The Flood (Woodley, 2019)

Wendy is an immigration officer working in the U.K.  Daily, she listens to the stories of desperate refugees and determines their fate.  Do they stay, or do they return?  She has become calloused by her job and broken by her shattered personal life.  Today, she meets Haile, who has escaped persecution in Africa and is seeking asylum in the U.K.  

The low-budget film The Flood tackles this global issue of immigration and displaced refugees.  As Haile tells Wendy his story, she must decide if he will receive asylum and safety in this new country, or if he must return to the dangers awaiting him in his homeland.

Two newcomers, director Anthony Woodley and writer Helen Kingston, sculpted this intimate story of a man’s battle for survival.  We watch Haile as he is interrogated by Wendy in the present.  As he answers her questions, we flash back to the perilous journey that has brought him to this determining moment. Unfortunately, the decision to tell the story in this fashion impedes its impact. 

The timing is right for this film. Immigration is an important issue. The intimate approach is appropriate. However, we know Haile survives his journey because we are privy to his interrogation, stripping away any suspense.  We know Haile is telling the truth because we experience the adventure he is describing, eliminating any uncertainty about Wendy’s judgment. As a result, the director and writer are forced to include manipulative melodrama in a weak effort to stir emotion within its audience – from a divorced mother craving to see her child, a sacrificial act of love, and even an out-of-place vision of an all-consuming flood.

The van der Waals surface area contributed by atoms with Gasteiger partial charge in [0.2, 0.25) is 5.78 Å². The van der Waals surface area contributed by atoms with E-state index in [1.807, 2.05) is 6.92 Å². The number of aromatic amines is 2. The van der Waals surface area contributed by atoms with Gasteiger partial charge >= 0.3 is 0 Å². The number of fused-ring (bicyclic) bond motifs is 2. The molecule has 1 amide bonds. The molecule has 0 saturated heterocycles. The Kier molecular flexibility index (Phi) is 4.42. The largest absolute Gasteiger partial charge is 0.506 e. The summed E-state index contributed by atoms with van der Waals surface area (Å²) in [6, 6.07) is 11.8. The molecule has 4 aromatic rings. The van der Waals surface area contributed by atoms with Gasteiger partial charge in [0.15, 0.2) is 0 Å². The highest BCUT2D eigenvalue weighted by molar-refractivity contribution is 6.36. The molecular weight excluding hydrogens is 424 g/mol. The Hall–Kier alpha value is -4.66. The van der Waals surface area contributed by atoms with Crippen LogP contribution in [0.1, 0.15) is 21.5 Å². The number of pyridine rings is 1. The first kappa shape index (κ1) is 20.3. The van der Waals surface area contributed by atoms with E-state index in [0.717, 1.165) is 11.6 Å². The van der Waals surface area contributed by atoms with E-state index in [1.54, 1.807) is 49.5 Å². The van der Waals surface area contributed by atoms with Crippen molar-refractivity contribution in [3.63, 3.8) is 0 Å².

Lena Headey (“Game of Thrones,” “300”), as Wendy, is a strong presence on screen.  She is stern but maintains the fragility that is masked by her tough exterior.  Newcomer Ivanno Jeremiah, playing Haile, has piercing eyes that can at one moment be fierce and in the next moment, weak and vulnerable.  As good as these performances are, they can’t make up for a dispassionate script about an important, impactful topic.  Yes, there are a couple suspenseful moments — one at the beginning of the film during a traffic stop and another scene of refugees in a truck trying to remain undetected.  Aside from those moments, the film misses the opportunity to let the audience experience the journey through Haile’s eyes.  We always know what will happen to him before it takes place.  As a result, we never feel his emotions:  we are not scared when his crowded raft begins to sink into the sea, we feel no tension when he, unaccompanied, negotiates with a violent criminal, we sense no apprehension when he huddles and hides among strangers in a lorry, which is British for tractor trailer (I had to look it up).

Haile is experiencing “firsts” in every scene – a new location, a new challenge, or a new relationship.  And yet, each moment seems familiar to our protagonist.  He never takes a moment to understand his surroundings.  He is never curious.  As a result, I (as the audience) am not curious, I am not engaged, and I lose interest.

The Flood is a movie that should be made.  For heaven’s sakes, the first frame of the film tells us, “Currently, 70 million people have been forcibly displaced by persecution, conflict, and violence around the world.”  Those numbers ensure that the story should be told, but if it’s told poorly, the impact on the audience will be diminished.  Perhaps this topic deserved a bigger budget and more time to get it right.    

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